In Isaac Werner's times, U.S. Senators were not elected by popular vote but rather were chosen by the various elected state senators.  The enactment of the 17th Amendment, which allows the voters in each state to elect their two U.S. senators, had been one of the key demands of the People's Party.  A series of articles written by muckraker David Graham Phillips and published in "Cosmopolitan" magazine in February of 1906 is given significant credit toward the passage of the amendment allowing the people to directly choose their senators rather than having their elected state senators make the choices for them.

The importance that the press has played in digging through the muck of American Society is shown in these few examples, as is the criticism journalists must confront when presidents and other powerful people don't like the muck they uncover.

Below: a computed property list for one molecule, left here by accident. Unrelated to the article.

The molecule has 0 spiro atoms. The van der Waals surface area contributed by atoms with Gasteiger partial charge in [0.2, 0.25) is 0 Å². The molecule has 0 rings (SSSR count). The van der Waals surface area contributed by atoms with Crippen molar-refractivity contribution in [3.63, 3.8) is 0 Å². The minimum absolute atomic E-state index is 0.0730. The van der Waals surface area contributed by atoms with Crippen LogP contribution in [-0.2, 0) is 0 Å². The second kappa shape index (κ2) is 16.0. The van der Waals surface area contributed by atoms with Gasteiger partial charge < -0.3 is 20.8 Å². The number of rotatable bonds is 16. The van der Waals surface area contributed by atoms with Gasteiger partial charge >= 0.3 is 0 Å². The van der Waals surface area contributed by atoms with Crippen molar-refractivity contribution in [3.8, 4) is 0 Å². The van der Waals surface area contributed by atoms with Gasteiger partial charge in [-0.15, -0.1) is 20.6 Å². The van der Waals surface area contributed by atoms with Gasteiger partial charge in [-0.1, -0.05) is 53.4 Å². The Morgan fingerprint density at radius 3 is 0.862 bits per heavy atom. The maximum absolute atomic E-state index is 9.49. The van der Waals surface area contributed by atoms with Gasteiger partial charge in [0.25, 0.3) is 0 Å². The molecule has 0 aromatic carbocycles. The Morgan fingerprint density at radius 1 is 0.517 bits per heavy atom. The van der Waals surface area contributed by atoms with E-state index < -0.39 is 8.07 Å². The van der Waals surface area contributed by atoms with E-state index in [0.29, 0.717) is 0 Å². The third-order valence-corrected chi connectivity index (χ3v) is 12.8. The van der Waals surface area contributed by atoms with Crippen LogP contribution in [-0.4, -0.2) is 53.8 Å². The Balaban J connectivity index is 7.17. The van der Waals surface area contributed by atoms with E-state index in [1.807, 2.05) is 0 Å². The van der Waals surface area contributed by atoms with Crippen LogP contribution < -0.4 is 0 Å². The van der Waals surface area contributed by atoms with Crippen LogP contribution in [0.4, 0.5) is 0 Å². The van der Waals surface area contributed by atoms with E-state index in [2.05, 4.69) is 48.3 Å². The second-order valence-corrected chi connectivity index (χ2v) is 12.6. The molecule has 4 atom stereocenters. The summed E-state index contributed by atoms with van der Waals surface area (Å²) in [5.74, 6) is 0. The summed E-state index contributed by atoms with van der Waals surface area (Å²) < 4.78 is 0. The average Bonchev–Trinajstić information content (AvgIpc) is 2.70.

Next week the series continues.

Thursday, October 10, 2019

Battling Abuses in the 1800s, A Series #2

Nelly Bly
Wealth had great power and influence in America in the 1800s, not terribly unlike today.  While farmers struggled to survive, in the cities there was a growing middle class, and they began to focus on issues beyond their personal needs.  Middle class urban women tended to focus on prohibition and suffrage, but other issues caught the attention of the middle class.  With more leisure time for reading, their newspapers and magazines began including articles about things outside the lives of their readers.  There was curiosity about the extravagant lives of the wealthy--their mansions, their social events, their clothing, and their power.  Wherever there is excessive wealth and power, there is likely to be abuse, and reform-minded journalists began to write about those abuses.